When examining Ritalin vs Adderall for a better understanding of each, it’s important to note that both are prescription medications that act as central nervous system stimulants, (CNS stimulants).
They each work by increasing dopamine levels in the brain, which in turn helps to improve attention and reduce impulsive behavior among people with Attention Deficit Hyperactivity Disorder (ADHD) – a neurological condition that impairs neurotransmitter activity.
When both are used as prescribed by people who have been diagnosed with ADHD, these drugs are generally effective and safe.
However, like all types of CNC stimulants, they are popular street drugs among people who use them to improve their athletic performance, pull all-nighters before exams, or lose weight.
The Similarities of Ritalin vs Adderall
Ritalin and Adderall have a number of similarities, including:
- Both are listed as Schedule II controlled substances in the U.S. – the same level as morphine, cocaine, and opium
- Each is mainly used to treat ADHD, but can also be prescribed to treat narcolepsy
- These drugs are available in short-acting and slow-release tablets
- They have a potential for misuse and addiction
The Differences Between Ritalin vs Adderall
The major differences between Ritalin vs Adderall are as follows:
- Ritalin contains methylphenidate, while Adderall contains a mix of amphetamine and dextroamphetamine.
- They are both CNS stimulants but Ritalin works quicker, although Adderall is active for a longer period of time.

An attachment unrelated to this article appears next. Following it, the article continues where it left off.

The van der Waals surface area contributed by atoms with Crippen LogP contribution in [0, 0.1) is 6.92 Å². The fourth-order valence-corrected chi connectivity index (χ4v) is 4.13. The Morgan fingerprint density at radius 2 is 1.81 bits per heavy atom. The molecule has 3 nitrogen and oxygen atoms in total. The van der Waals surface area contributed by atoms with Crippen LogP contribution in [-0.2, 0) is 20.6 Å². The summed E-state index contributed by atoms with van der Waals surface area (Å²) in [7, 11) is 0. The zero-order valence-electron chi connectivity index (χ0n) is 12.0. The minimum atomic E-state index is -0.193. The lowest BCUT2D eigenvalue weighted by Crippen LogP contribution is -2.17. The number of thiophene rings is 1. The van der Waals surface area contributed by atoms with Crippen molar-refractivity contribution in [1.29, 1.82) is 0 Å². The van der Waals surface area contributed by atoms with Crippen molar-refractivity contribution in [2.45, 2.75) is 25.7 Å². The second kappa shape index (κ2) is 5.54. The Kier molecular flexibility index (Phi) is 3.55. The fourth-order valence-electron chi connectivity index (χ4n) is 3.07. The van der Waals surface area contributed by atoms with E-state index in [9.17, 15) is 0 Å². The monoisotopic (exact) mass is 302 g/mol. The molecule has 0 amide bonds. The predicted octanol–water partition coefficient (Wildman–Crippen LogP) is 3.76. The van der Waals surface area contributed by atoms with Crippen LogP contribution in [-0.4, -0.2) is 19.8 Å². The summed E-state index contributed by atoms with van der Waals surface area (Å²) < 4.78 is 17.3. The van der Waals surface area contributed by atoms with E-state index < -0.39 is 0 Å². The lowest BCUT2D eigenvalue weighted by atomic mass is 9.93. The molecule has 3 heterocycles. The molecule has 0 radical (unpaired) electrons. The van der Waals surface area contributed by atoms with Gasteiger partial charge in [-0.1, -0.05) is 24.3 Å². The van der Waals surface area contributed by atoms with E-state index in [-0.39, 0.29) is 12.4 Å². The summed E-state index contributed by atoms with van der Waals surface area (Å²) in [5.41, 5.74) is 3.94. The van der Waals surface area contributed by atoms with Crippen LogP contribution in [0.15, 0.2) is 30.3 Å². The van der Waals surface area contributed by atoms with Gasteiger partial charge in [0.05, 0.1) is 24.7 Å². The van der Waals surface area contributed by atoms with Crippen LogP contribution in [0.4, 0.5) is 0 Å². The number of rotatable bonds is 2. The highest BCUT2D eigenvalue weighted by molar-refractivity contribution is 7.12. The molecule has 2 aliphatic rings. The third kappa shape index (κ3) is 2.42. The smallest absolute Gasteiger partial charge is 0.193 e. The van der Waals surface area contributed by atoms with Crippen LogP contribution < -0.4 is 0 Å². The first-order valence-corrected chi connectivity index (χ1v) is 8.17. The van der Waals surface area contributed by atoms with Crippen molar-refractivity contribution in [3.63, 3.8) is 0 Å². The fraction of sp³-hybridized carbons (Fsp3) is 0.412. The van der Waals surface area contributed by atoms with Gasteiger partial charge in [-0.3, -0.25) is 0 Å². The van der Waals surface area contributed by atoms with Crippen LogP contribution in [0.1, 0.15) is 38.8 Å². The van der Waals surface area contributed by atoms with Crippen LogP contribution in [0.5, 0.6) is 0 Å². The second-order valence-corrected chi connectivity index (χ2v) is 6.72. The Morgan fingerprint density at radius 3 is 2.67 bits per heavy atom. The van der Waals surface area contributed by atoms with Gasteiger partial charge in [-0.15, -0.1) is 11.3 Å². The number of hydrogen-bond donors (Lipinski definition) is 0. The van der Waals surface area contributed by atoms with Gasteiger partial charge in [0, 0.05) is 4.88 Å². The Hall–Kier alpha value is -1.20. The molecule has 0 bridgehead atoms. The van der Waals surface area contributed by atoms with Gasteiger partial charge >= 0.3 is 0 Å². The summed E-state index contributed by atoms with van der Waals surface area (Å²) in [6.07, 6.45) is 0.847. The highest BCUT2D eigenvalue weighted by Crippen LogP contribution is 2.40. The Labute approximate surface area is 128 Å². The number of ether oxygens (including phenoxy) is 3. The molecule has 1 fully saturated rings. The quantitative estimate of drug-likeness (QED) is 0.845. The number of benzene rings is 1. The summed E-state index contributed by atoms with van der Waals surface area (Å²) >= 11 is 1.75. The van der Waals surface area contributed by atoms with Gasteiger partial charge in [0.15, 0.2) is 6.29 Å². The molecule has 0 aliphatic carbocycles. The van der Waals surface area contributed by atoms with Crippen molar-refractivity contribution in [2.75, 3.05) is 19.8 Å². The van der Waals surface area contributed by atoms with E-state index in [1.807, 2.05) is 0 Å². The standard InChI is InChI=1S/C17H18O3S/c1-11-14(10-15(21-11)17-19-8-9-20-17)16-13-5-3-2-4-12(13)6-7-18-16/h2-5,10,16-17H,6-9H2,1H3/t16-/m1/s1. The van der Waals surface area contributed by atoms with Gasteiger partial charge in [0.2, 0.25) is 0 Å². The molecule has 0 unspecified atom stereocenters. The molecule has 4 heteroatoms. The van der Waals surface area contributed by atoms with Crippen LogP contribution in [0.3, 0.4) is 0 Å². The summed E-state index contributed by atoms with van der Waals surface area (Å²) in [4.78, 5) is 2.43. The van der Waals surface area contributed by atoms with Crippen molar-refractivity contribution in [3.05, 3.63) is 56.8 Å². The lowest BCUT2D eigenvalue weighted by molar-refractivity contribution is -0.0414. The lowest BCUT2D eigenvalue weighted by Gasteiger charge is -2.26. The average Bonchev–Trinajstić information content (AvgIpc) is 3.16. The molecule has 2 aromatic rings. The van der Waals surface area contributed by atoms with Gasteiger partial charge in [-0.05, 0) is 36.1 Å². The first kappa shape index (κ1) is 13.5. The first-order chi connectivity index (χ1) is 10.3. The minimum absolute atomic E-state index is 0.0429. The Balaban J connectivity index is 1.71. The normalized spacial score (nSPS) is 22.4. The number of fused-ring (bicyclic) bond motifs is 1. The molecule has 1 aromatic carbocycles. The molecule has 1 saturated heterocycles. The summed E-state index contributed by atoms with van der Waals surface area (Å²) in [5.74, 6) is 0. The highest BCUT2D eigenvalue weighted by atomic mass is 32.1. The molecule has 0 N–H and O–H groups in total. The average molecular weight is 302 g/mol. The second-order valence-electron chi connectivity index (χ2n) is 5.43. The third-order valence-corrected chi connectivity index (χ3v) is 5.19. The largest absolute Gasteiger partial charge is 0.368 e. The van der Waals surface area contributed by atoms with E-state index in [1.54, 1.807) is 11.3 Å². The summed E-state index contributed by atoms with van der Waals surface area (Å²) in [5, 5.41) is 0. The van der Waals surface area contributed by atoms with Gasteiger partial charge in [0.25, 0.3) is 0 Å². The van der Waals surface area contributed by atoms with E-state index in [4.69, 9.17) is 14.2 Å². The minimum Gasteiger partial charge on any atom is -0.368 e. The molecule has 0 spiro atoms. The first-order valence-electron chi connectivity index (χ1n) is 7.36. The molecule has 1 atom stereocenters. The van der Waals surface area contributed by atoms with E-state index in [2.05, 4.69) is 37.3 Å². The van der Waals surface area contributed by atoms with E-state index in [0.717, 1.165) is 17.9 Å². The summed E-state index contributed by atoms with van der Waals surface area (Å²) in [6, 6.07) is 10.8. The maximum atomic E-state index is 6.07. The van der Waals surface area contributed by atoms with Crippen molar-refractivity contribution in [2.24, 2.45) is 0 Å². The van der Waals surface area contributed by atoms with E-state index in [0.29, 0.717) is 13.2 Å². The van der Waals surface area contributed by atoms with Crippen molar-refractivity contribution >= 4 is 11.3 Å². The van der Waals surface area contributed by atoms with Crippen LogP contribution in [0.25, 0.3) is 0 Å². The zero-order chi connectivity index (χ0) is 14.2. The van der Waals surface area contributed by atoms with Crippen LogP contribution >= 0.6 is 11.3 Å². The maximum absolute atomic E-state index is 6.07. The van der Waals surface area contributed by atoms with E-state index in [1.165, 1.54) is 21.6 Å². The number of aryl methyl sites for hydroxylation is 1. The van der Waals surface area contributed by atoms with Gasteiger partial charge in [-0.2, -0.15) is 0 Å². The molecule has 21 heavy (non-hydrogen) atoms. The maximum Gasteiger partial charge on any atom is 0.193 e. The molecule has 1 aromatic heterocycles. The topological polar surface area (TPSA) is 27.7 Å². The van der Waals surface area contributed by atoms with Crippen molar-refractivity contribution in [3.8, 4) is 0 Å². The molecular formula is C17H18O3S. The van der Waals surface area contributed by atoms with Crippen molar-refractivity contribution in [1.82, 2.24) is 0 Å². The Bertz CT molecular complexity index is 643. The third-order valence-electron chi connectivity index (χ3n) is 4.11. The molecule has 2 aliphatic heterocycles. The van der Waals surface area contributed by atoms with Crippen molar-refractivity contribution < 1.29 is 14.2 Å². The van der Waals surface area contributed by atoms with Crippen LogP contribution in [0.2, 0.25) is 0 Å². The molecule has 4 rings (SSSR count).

Ritalin vs Adderall – A Side By Side Comparison
Here is a side by side comparison chart between Ritalin and Adderall.
They are very similar but with some key differences. Because Adderall is amphetamine-based, it has a tendency towards greater dependency than Ritalin. Also, weight gain or loss is another key factor, as shown in the chart below.
For most people, it depends on how they plan to use the drug. People who have actually been diagnosed with ADHD and take prescription medication to manage the symptoms of their condition tend to respond better to methylphenidate-based medications such as Ritalin.
This is because it’s effective at boosting neurotransmitter activity without many of the physiological side effects that come with amphetamines.
By contrast, people without ADHD who use prescription drugs to get high often use Adderall, the amphetamine-based drug, since it stimulates both neurological and physiological systems to provide a whole-body boost.
For example, one of the biggest complaints medical users have about Ritalin is unwanted weight gain. Ritalin tends to act as an appetite suppressant for a while, but once patients develop a tolerance, they can actually end up experiencing ‘rebound’ symptoms often characterized by overeating.
By contrast, people who take Adderall report loosing weight on the drug. This is because Adderall contains amphetamine, a.k.a. “speed,” which amps up the body’s metabolic rate by increasing heart rate.
This makes Adderall a popular street drug among people looking to shed excess pounds.
One mother remarked, “My son takes Adderall for ADHD and lost a lot of weight. We have to MAKE him eat most of the time.”
Both of these drugs come with some serious, and potentially dangerous, side effects.
Like all CNS stimulants they’re known to be highly addictive, and when taken for recreational purposes, Adderall and Ritalin can cause vomiting, speeding heart rate, seizures, and shortness of breath.
Because Adderall is often the drug of choice among people looking for a stimulant to improve their academic, professional, or athletic performance, it is sometimes mixed with mega-doses of caffeinated beverages like energy drinks – this can have deadly consequences for users.
Combining amphetamines with other stimulants (known as ‘stacking’) can lead to cardiac arrest, respiratory failure, or other life-threatening side effects.